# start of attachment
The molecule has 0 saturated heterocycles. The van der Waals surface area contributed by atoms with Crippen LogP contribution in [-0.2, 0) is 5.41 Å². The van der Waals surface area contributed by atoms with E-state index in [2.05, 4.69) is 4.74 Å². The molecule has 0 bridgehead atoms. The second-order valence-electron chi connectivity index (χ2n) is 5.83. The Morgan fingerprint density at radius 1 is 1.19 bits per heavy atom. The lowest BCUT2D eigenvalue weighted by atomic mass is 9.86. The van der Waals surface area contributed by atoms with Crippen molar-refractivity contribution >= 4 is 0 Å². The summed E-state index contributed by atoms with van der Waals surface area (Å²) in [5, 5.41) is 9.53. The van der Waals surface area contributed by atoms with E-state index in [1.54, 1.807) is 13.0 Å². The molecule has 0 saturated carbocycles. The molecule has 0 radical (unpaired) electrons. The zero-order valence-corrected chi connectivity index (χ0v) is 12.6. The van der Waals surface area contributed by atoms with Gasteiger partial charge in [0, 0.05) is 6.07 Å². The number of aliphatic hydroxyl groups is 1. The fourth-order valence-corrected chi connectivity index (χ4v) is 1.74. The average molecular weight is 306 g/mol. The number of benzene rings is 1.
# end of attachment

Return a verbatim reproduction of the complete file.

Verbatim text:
The molecule has 0 saturated heterocycles. The van der Waals surface area contributed by atoms with Crippen LogP contribution in [-0.2, 0) is 5.41 Å². The van der Waals surface area contributed by atoms with E-state index in [2.05, 4.69) is 4.74 Å². The molecule has 0 bridgehead atoms. The second-order valence-electron chi connectivity index (χ2n) is 5.83. The Morgan fingerprint density at radius 1 is 1.19 bits per heavy atom. The lowest BCUT2D eigenvalue weighted by atomic mass is 9.86. The van der Waals surface area contributed by atoms with Crippen molar-refractivity contribution >= 4 is 0 Å². The summed E-state index contributed by atoms with van der Waals surface area (Å²) in [5, 5.41) is 9.53. The van der Waals surface area contributed by atoms with E-state index in [1.54, 1.807) is 13.0 Å². The molecule has 0 saturated carbocycles. The molecule has 0 radical (unpaired) electrons. The zero-order valence-corrected chi connectivity index (χ0v) is 12.6. The van der Waals surface area contributed by atoms with Gasteiger partial charge in [0, 0.05) is 6.07 Å². The number of aliphatic hydroxyl groups is 1. The fourth-order valence-corrected chi connectivity index (χ4v) is 1.74. The average molecular weight is 306 g/mol. The number of benzene rings is 1.